Guy That Catches A Huge ‘Fish’ Is Quickly Forced To Fight For His Life After Reeling It In

The animal kingdom is weird. Our little planet simultaneously hosts bizarre animals we wouldn’t touch with a ten-foot pole, and others we proudly call our best buds. So when we’re thrown into a scenario involving an animal from both of these scientific categories, chaos ensues — and nobody knows this better than James White.The California man’s peaceful fishing outing in July of 2019 turned sour as he suddenly came face to face with one of those ‘ten-foot pole’ animals. With his life on the line, he battled back the creature, unaware that an unlikely ally was watching the scrap unfold.

Rohnert Park, California, resident James White has a knack for fishing. At least he thought he did. But that all changed when what was supposed to be an easy day of casting off in the Pacific proved to be much more hair-raising.

NBC Bay Area

James settled into a spot by the shore at Bodega Bay, an area not far from San Francisco that appeared to be tame and quiet. As he expected, the morning started out slow — but then he felt a tug on his line.

Grasping his fishing rod firmly in his hand, James felt that long-awaited pull, but strangely, it was more aggressive than usual. It was so vigorous, in fact, that the burly fisherman struggled to reel in the catch.


White told NBC Bay Area that this went on for a staggering 10 minutes. “The only way I think I was able to get the line back is because it was swimming towards me,” James said of the encounter.


While James pulled with all his might, he caught a glimpse of the aquatic creature as it got closer to the shallows. Still yanking on his sturdy fishing rod, the wire taut, James’ eyes widened with utter shock.

The fisherman was hauling in a 6-foot long sevengill shark! Cue the Jaws music. Clearly not having been in the best headspace, James tried removing the hook from the shark’s mouth. It didn’t go well.

Monterey Bay Aquarium

Reacting impulsively to James’ approach, the predator immediately sunk his teeth into James’ bare, vulnerable ankle. The water soon turned a crimson hue, and James was beyond scared. He could tell the shark had done serious damage.

See, “the teeth in their [sevengill sharks] upper jaws are sharp and jagged which they use to hold onto prey.” No doubt James felt a good number of them sinking into his leg and refusing to let go.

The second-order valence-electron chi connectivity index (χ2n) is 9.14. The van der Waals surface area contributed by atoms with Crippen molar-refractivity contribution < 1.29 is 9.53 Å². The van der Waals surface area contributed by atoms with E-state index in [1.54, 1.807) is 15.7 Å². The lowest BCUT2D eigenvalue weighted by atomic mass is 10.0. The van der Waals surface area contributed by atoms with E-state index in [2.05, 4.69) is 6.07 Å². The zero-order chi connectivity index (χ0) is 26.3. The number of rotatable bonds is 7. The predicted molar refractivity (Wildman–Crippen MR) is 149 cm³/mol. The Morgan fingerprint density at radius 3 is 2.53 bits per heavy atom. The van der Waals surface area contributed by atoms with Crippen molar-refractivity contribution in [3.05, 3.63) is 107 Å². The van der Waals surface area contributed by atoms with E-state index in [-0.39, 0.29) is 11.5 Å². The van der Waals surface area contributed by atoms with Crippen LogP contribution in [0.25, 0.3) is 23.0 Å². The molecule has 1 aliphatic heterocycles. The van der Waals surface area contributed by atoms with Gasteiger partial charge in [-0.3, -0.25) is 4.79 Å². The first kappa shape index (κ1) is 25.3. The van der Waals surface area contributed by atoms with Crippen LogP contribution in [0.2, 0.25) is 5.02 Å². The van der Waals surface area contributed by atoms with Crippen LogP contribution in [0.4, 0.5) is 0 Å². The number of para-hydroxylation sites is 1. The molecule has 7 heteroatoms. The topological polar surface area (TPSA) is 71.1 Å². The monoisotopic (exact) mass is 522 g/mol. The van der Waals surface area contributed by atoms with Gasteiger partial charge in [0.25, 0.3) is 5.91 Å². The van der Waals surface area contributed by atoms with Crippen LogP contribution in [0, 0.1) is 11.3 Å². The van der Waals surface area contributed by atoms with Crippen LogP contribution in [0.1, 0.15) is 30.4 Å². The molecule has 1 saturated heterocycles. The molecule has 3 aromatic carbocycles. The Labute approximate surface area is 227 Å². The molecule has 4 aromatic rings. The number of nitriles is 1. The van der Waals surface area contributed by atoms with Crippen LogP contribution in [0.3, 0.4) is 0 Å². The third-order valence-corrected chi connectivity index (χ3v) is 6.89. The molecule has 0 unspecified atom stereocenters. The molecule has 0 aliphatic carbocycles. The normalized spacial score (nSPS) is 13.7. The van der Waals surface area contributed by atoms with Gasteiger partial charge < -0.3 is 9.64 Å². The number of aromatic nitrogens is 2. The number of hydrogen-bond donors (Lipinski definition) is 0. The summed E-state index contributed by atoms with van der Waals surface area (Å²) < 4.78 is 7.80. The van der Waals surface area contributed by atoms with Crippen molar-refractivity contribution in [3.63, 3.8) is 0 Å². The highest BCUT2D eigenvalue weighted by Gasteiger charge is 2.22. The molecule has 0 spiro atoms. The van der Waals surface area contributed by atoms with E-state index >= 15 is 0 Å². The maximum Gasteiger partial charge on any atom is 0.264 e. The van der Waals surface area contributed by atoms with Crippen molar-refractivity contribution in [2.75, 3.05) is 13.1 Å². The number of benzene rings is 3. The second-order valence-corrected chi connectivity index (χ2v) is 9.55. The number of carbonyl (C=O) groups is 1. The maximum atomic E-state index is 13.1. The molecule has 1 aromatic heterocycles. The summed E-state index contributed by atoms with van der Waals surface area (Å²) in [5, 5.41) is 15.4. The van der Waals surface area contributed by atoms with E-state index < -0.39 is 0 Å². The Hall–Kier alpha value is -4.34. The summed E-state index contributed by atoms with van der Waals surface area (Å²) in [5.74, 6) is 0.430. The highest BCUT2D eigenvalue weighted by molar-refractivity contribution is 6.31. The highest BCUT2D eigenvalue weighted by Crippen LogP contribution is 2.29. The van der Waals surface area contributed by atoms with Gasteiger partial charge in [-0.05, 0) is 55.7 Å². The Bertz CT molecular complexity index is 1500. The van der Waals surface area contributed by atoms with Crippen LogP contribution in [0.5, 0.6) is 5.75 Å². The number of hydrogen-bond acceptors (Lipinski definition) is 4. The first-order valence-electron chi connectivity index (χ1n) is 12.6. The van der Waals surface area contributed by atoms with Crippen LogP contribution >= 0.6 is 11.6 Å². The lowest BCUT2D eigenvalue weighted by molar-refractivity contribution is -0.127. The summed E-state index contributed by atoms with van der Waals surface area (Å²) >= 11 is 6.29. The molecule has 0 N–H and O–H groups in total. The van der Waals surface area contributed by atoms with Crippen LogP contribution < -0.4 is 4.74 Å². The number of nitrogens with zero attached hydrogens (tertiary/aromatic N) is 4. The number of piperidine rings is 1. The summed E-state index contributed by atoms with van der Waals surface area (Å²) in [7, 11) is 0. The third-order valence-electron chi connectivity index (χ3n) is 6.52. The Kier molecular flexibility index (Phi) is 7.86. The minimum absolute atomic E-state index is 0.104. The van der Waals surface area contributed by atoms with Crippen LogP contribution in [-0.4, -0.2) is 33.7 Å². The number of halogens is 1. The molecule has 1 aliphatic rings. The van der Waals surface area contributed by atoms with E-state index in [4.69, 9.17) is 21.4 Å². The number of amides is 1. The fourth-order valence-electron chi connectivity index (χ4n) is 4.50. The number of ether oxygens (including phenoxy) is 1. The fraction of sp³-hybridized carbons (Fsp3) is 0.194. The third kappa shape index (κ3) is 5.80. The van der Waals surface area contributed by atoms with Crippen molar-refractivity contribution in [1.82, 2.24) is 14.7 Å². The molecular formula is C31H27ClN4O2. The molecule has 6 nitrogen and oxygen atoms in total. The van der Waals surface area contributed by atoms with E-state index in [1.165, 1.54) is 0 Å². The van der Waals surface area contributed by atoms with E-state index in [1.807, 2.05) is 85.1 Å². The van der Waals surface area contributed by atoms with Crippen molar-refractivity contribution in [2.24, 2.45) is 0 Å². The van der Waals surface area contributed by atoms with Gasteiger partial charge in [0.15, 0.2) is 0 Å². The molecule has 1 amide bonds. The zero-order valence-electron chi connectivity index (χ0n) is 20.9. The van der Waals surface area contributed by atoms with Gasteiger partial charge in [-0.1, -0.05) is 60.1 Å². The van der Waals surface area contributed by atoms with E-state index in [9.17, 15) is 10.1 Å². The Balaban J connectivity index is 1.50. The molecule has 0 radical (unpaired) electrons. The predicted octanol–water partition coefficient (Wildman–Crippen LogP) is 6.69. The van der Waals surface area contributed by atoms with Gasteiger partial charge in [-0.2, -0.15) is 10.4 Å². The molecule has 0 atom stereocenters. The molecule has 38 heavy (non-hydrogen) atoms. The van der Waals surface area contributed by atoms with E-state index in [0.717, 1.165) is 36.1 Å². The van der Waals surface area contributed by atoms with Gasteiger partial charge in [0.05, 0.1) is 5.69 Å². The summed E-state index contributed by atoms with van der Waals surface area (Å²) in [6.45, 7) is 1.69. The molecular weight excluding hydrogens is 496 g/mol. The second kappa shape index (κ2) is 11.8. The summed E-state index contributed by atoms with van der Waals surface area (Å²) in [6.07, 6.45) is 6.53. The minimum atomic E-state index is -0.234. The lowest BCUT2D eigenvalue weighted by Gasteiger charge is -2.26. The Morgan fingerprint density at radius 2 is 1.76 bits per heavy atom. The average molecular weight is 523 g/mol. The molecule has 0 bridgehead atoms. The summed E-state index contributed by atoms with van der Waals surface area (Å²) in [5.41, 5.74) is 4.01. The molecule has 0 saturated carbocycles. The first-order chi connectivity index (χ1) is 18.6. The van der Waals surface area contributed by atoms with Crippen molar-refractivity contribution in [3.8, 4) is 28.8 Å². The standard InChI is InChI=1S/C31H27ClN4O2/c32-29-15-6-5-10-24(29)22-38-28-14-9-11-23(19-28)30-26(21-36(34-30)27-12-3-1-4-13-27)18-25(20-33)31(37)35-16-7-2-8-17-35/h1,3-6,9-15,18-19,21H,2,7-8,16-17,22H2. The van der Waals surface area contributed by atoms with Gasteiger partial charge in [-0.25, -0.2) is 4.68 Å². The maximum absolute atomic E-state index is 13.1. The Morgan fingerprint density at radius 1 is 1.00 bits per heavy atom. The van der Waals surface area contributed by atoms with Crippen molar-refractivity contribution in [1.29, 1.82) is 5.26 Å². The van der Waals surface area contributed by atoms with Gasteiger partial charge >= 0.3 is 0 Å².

Consequence of Sound

“The first bite punctured an artery,” he told NBC Bay Area. “The pressure was intense.” In that moment, a panicked James desperately cried out for help, hoping a nearby fisherman would come to his rescue. No person heard him.

CNN International

However, James White is the owner of a then 1-year-old, 100-pound pit bull named Darby. The dog loves James very much, and he’d do anything to protect him…even if that means facing off against a giant ocean predator.

NBC Bay Area

And while James was gone fishin’, the silver and white doggo was left to relax in the nearby car. Darby hung out of the open windows and contently watched from afar until he heard a distressed James yell for help. He sprang into action.

NY Daily News

Once he reached James and the shark, Darby’s initial instinct was to bite the shark’s gills. That only made the enormous toothy fish angrier, as it gnawed deeper into James’ damaged ankle. His blood continued to flood the water.


When James realized Darby’s well-intended interference was only making things worse, he scolded him, having told him to “back off.” This didn’t stop the pooch, though, as he knew his beloved James was in trouble. Darby had a plan B.

Free Beer and Hot Wings

“[Darby] re-positioned and grabbed it by the tail. He literally ran up the hill with it and pulled it off my leg,” the traumatized California resident explained to NBC Bay Area. James then flung the shark back into the Pacific.


After the incident, James felt closer to sweet Darby, who fully embraced the heavy title of “man’s best friend.” “He’s been a part of the family from day one. Just now a little more. If it wasn’t for him I would have been a lot worse,” James said.

NY Daily News

He absolutely could’ve been a lot worse off, especially considering sevengill sharks can weigh up to 230 pounds and reach roughly 10 feet in length. James was lucky. Too lucky, in fact, if you asked people who heard his story.

Prime TV

Because while James could barely believe the insanity that’d just occurred, neither could anyone else. No really, people were suspicious of James’ extraordinary tale of shark versus dog. The whole thing sounded fishy.


“The first time I told somebody this, they were like, ‘You’re out of your mind, there’s no way that happened,’” James White said of his friend’s literal disbelief.